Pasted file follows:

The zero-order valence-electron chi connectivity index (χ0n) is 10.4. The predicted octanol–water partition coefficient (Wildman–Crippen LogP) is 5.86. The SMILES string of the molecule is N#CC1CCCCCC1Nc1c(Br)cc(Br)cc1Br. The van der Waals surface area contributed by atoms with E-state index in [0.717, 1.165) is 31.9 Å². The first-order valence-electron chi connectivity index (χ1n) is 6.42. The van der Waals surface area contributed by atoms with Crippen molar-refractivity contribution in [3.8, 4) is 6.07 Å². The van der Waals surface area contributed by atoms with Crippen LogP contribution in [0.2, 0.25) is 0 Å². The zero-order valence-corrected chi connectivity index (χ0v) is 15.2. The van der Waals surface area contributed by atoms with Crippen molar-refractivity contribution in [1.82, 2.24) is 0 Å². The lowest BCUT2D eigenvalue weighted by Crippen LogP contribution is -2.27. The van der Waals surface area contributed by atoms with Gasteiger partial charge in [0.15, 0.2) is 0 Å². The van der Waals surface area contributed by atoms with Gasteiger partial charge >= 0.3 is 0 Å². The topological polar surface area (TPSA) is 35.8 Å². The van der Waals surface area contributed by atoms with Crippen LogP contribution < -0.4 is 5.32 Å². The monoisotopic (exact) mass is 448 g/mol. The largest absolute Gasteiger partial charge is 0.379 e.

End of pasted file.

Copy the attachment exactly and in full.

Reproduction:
The zero-order valence-electron chi connectivity index (χ0n) is 10.4. The predicted octanol–water partition coefficient (Wildman–Crippen LogP) is 5.86. The SMILES string of the molecule is N#CC1CCCCCC1Nc1c(Br)cc(Br)cc1Br. The van der Waals surface area contributed by atoms with E-state index in [0.717, 1.165) is 31.9 Å². The first-order valence-electron chi connectivity index (χ1n) is 6.42. The van der Waals surface area contributed by atoms with Crippen molar-refractivity contribution in [3.8, 4) is 6.07 Å². The van der Waals surface area contributed by atoms with Crippen LogP contribution in [0.2, 0.25) is 0 Å². The zero-order valence-corrected chi connectivity index (χ0v) is 15.2. The van der Waals surface area contributed by atoms with Crippen molar-refractivity contribution in [1.82, 2.24) is 0 Å². The lowest BCUT2D eigenvalue weighted by Crippen LogP contribution is -2.27. The van der Waals surface area contributed by atoms with Gasteiger partial charge in [0.15, 0.2) is 0 Å². The van der Waals surface area contributed by atoms with Gasteiger partial charge >= 0.3 is 0 Å². The topological polar surface area (TPSA) is 35.8 Å². The van der Waals surface area contributed by atoms with Crippen LogP contribution < -0.4 is 5.32 Å². The monoisotopic (exact) mass is 448 g/mol. The largest absolute Gasteiger partial charge is 0.379 e.